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  • Ruth Schapira

Soul versus Ego


A story told from the soul perspective is “the story beneath the ego story, the one with the thread of truth running through it..."

~ Parker Palmer

So, what is the ego story? It's the one that we tell that makes us look good, enforcing the protective shell around us, the one that hides our vulnerability to others.


But what about self-esteem, isn't that a good thing?


Of course we need a sure sense of self, which is a little about ego strength, but when the ego overtakes us and suffocates our true selves, our souls are in danger of retreating.

Our egos often get in the way of our relationships. When we fear the diminishment of ourselves, our honor, our pride...that is our ego talking. It's not that having an ego is bad, but when it becomes the primary way we interact with others, or the primary way that we hope to connect with a Higher Being, it becomes a barrier to an authentic relationship.

One of the challenges of trying to lead a more spiritually pure existence is paying attention to the inner voice more, the one that rings true with authenticity. If we continually ignore this part of ourselves, it becomes buried under a pile of rationalizations.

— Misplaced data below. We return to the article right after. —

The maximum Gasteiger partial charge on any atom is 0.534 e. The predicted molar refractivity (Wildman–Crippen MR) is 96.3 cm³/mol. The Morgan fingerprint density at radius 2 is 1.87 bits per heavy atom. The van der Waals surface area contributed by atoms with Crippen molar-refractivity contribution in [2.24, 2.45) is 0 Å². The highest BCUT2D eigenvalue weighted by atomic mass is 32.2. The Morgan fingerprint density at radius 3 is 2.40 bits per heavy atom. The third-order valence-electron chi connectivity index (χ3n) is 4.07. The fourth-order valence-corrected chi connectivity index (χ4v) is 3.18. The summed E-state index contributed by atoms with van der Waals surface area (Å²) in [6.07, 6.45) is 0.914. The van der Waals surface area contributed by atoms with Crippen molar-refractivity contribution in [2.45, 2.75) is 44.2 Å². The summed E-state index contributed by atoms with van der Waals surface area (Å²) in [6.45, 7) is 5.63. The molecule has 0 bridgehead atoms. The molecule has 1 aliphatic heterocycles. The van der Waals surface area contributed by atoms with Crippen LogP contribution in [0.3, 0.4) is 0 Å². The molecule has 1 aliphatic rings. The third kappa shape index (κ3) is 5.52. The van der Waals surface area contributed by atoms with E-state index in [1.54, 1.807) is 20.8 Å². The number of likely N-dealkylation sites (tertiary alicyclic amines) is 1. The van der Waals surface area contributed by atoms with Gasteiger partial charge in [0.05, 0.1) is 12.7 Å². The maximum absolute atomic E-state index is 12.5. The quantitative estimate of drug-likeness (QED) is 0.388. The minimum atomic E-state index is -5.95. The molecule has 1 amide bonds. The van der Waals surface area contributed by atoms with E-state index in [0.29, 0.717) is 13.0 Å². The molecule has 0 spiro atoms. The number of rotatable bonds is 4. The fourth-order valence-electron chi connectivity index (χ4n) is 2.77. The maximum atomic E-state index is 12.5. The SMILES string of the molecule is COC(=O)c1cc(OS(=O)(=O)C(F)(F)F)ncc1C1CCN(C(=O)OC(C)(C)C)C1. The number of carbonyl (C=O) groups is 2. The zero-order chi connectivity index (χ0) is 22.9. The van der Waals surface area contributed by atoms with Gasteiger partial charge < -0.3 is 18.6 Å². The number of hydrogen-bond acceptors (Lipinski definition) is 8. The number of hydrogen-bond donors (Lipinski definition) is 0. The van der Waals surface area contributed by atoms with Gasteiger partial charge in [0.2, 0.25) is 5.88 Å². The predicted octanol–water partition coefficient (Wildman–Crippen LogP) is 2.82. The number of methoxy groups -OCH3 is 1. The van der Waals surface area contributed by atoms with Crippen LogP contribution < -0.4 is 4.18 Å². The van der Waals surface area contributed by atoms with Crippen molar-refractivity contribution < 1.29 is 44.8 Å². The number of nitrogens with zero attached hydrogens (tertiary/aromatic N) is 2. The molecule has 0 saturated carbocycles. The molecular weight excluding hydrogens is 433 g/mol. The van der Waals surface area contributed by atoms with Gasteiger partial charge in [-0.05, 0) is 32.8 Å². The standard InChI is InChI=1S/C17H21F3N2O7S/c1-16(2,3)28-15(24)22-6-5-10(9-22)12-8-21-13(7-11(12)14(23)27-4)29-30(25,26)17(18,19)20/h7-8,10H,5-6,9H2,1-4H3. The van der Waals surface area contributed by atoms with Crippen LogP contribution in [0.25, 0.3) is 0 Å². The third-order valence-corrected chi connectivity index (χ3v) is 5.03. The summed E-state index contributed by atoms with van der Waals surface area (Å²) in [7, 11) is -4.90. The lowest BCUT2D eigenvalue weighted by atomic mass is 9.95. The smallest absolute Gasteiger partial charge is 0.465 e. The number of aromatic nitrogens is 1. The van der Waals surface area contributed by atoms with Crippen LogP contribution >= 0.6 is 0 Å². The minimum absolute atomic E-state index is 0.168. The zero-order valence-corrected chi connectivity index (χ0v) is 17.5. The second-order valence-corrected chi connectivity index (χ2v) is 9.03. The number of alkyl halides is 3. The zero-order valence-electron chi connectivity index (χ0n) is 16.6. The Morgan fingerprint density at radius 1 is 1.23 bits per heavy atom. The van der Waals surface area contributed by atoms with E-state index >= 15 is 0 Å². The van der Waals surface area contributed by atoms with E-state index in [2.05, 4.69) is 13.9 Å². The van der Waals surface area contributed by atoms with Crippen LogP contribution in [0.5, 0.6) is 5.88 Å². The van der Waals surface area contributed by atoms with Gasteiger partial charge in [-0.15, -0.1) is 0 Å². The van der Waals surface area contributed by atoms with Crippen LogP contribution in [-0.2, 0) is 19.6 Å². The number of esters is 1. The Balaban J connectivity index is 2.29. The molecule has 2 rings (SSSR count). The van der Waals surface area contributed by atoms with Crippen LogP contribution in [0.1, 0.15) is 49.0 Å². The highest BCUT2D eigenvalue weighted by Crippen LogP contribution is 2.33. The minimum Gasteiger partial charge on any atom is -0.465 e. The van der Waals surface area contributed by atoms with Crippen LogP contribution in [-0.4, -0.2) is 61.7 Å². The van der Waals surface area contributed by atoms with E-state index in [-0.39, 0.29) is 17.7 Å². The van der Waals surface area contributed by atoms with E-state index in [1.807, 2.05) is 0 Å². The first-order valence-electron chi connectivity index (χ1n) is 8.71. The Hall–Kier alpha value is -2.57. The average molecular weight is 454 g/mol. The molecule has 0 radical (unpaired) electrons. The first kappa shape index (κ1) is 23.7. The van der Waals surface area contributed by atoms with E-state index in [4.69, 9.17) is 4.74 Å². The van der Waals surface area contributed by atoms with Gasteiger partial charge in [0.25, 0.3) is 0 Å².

In contrast, our ego-voice is the one that shouts at us from the moment we get up, asking for attention. It takes training to recognize the voice for what it is, a petulant child who constantly seeks needs to be met, seeks honor and recognition.

The midrash says that Torah was given to us in the desert because it represents the untamed wilderness, where openness is the state of being, and that unless we too, become open and free with no boundaries (ego fortifications) we will not be ready to receive its treasures.

To create a connection with God, we need to escape our preconceived notions. As Avraham did, we need to leave our former place of comfort and go into uncharted territory. We need to remove the filters of ego and self which will only serve to hold us within the boundaries of our experiences. We need to become “Ownerless” in order to be open to God.


~ Adapted from The Jewish View of Spirituality. Haber and Sedley.


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